On the internet you will
see people claiming that there is a kosher
tax on food. So, where does this idea of a "Jewish Tax on
Food" come from?
As a surfer and reader of the
internet, you need ask these simple
questions when coming across sites or videos
which make certain claims, such as 'kosher
tax.' Ask the question of the author
of the site or video, "How do you know what
you are talking about? Then ask the five "W"
questions: "Who?" "What?" "Where?" "When?"
"Why?" Did the people who shot the video or
wrote the website do any research to verify
their claims? Did they interview any Rabbis?
Did they question a Kosher Supervising
Agency? Have they visited any food plants
which produce kosher foods? Did they speak
with supermarket managers about why they
stock and sell kosher foods? Or are they
merely spouting their opinion without any
basis in fact. The bottom line is, when you
read or view an article or video on the
Internet, you cannot just accept it at face
value; anybody can publish anything at all
on the 'net; that doesn't mean it's true.
You, as a seeker of information, need to
question everything you read.
Let's look at the word "tax" and what it
means. In the broad sense of the term, any time you spend
money it is a tax on your capital, but more
importantly, the correct word should be
"expense." Why use the word tax? Just like
Boston Tea Party, the word tax is being used
to incite anger and hatred. People might
think, hearing this word, 'why are those
Jews putting a tax on my food?' The point is,
the correct word is "expense," and the word
'tax' is a loaded word to incite negative
If a kosher symbol is a tax -- then you
would have to apply this broad definition to
everything that is an expense for that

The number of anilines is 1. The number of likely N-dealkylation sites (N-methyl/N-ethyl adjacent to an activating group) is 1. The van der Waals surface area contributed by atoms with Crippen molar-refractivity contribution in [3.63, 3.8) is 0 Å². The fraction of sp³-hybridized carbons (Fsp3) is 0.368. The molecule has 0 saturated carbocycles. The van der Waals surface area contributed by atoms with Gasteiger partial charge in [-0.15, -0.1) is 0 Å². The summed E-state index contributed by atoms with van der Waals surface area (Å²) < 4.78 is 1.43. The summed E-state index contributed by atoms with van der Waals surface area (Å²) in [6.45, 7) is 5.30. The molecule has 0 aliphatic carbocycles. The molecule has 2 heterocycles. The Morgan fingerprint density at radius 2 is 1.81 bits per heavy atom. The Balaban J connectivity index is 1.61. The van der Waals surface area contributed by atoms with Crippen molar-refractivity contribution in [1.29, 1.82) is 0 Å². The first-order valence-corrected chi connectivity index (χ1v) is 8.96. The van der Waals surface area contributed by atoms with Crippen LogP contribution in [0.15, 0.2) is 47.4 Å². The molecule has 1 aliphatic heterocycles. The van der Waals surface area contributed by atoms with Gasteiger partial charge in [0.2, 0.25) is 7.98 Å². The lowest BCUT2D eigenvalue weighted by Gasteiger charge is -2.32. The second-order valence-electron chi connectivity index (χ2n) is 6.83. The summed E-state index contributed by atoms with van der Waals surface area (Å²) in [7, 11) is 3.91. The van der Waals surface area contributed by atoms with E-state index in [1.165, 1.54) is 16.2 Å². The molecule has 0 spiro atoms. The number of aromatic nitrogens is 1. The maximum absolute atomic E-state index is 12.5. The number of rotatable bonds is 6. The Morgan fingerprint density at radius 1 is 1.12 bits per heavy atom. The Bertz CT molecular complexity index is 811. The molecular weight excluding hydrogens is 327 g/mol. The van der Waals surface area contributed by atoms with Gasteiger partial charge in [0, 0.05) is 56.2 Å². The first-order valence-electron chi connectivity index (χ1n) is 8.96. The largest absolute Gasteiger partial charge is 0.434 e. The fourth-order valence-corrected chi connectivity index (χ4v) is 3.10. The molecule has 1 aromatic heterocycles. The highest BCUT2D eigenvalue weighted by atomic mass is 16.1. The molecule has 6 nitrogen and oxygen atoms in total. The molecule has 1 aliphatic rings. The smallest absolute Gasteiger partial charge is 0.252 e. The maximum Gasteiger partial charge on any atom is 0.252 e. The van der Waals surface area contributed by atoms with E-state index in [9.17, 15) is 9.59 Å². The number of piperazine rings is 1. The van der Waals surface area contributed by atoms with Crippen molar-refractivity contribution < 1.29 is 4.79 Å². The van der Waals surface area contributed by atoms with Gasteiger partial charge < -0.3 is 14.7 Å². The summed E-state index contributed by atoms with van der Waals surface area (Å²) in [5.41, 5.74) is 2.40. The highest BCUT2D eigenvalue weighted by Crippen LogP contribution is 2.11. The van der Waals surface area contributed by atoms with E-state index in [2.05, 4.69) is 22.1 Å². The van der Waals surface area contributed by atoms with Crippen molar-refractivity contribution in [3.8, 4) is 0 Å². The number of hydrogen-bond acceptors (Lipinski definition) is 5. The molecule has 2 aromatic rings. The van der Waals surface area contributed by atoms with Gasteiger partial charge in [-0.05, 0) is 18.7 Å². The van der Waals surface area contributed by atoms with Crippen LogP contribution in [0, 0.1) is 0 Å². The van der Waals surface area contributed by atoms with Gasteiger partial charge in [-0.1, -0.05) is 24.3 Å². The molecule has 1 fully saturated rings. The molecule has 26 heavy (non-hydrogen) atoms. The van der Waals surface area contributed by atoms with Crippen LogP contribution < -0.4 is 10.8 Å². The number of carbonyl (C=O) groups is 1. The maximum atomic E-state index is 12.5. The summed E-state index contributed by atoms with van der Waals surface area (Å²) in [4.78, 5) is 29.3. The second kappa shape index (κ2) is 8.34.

business, from the can
or bottle used to package the product, to
the employees that make the product -- to
any donation the company makes to charity.
Even the electricity and water they used,
would be a 'tax.' These companies are being
taxed to death so they only make 2% to 30%
On the other hand, why would a Food Company incur an Expense?
Food companies advertise, and that is an
expense for the purpose of finding new and
repeat business. That is a good thing!
Advertising for new and repeat business is
good for the customers, because it can mean
more information to the public and lower
prices. A kosher label is a form of direct
advertising, telling the customer that "this food
is kosher and meets biblical standards in
how it was prepared, and in what different
products were used to prepare it." This too, is a good thing, because food
companies wouldn't do this if it didn't make
good business sense and mean an increase in
sales, which means an increase in
The money food companies pay to the United
States government -- that money is really a tax,
in which they have no choice...
A 'tax' is something which is forced on you. A kosher label,
in contrast, is a
business decision made by the free will of
the person in charge of making this
decision. When the government taxes, you
don't have a choice. A food business has to
listen to the FDA and other government
agencies, or risk fines or even being shut down.
However, on the other hand, businesses have a
choice of whether or not to use a kosher
label, and can terminate this relationship
at their pleasure.
Let us for a moment consider NASC car, sports, and charities; they
all have sponsors who pay money to support
the particular event. Does that mean the sponsor loves
cars, sports or the charity it sponsors?
Obviously, the answer is not necessarily. On the
part, feeling has nothing to do with it --
it has to do with a business decision that
best fits their company. So, why would a
food company want to put a kosher label on a
food product? Because they know it is good
for business, because a certain percentage of
people do want kosher food. This makes money
for the food company and is a good for the
customers -- it is a win - win situation.